First; As a professional trail builder I beg you all to refrain from skidding your back wheel, It damages trails.
Second; I believe the biggest braking problem you have over there is that you've got the levers backwards. If you had them the right way round, like here in Canada, you wouldn't have nearly as much trouble trying to stop.
Third; Sheldon was the worst MTB'r and never rode suspension forks.
On roads it's easy to modulate a properly set-up bike to the point where you can decide how much slip the rear tyre gets, but on uneven terrain it just isn't that easy. The worse the terrain gets, the more difficult modulation becomes. Eventually it becomes an "all or nothing" affair.
As a rider the logical response is to just lock them up. No matter how good you try to modulate the rear brake, once the tyre locks up momentarily any non-professional rider will instinctively keep the brake on hard because you just can't regain proper braking that easily. Attempting to regain control over the brake would mean letting the brake go for a bit and getting a feel for the tyre's grip again, which will add several yards to your braking distance.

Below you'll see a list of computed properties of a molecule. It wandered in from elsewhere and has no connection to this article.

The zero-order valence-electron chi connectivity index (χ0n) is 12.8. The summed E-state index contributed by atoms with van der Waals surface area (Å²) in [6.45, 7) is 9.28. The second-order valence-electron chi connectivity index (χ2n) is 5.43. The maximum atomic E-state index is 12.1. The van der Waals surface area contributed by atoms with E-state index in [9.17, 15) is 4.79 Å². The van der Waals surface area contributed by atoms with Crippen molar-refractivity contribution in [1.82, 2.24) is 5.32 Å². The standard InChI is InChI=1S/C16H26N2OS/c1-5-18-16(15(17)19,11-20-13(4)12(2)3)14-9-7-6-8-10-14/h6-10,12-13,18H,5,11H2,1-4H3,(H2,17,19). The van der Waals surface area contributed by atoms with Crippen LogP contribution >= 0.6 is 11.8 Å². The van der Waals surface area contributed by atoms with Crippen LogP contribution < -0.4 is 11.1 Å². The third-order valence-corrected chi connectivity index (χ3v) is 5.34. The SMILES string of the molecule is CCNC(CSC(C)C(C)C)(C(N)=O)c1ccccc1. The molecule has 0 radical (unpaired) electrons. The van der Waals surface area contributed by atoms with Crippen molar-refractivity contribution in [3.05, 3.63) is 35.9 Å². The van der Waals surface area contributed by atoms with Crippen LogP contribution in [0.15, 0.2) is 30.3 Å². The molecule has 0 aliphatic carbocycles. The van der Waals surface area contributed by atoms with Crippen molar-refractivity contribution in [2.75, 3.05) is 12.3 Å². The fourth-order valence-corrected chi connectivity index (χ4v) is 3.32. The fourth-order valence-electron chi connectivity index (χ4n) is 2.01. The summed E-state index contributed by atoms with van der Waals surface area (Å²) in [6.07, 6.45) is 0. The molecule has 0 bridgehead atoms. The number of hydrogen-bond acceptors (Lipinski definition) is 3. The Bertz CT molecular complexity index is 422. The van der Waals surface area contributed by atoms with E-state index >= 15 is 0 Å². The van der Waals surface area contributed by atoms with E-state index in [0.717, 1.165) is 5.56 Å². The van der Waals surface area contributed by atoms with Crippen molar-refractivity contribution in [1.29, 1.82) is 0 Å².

I completely understand what you say about damaging the trials though.
As for the second point, it's hard to agree. IMO it depends on which hand you have the best control over. I'm left handed, so I should be driving the UK layout instead of having them the proper way around like I do now.